Books, Historical Fiction

Book Review – Wake

Okay, first before I being, let me just say that there are an extraordinarily large number of books that are titled Wake.  So this particular book is the one by Anna Hope.

It is set in London, 1920.  The two year anniversary of Armistice Day is approaching, and with it, the burial of the Unknown Warrior.  The book revolves around three women who were affected by the war: Hettie, whose brother has returned but is not the same; Ada, whose son never returned; and Evelyn, whose lover never returned, but whose brother did.  They are bound together, very tenuously.  The story is somber and dramatic.

I was really torn about this book.  It sounded great, but then about 20 pages in, I was frustrated with the storytelling style: the author goes from woman to woman without any fanfare, and so until you “know” the characters, you have to wonder who you are reading about.  By around page 50, I really wondered if I was going to finish it.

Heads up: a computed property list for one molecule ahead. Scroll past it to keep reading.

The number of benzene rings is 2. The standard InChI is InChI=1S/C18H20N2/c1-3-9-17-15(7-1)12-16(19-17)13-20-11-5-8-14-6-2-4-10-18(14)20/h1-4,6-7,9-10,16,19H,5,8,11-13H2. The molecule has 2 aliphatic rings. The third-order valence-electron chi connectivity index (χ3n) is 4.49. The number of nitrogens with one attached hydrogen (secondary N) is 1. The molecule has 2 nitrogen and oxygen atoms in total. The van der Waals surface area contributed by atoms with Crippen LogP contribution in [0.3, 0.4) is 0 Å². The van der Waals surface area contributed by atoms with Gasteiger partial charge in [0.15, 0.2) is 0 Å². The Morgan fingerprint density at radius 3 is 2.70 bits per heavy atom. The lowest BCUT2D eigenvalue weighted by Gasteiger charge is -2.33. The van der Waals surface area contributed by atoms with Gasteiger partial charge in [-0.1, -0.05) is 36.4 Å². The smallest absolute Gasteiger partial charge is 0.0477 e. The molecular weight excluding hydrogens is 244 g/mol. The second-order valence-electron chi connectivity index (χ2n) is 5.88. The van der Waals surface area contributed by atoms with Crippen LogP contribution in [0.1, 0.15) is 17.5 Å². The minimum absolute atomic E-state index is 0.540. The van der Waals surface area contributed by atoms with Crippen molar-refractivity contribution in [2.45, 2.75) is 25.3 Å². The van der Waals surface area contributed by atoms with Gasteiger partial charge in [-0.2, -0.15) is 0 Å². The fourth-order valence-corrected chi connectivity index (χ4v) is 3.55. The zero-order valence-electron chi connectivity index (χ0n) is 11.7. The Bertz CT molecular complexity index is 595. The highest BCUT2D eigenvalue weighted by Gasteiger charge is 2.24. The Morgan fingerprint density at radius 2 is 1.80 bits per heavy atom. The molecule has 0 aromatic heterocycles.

But then, I realized I was on page 100, I knew the characters and I was anxious to see how they were all bound together.  I wanted to know why Ada was so haunted by her son’s death and why Evelyn was the way she was.  I wanted to know what was going to happen to Hettie – the youngest of the three, and how her friend Di would play into that.

There were “fringe” characters as well:  Evelyn’s brother, Ed, and her co-worker, Robin.  Hettie’s friend, Di (mentioned above) and Hettie’s mother.  Ada’s husband, Jack, also affected by the loss of their son. There are also military members who are on the hunt for the Unknown Warrior. Reviews say this is very true to the actual search for the Unknown Warrior.

A nice slice of history in this book – so much is forgotten about the aftermath of the Great War in fiction.  It wasn’t all smiles, sugar, and sunshine.  Millions were lost, and millions of families across the world were forever changed.  This book highlights those losses and the anger survivors felt (not knowing they were feeling “survivor’s guilt”).  Great book, if you are a history buff at all, I would recommend it.

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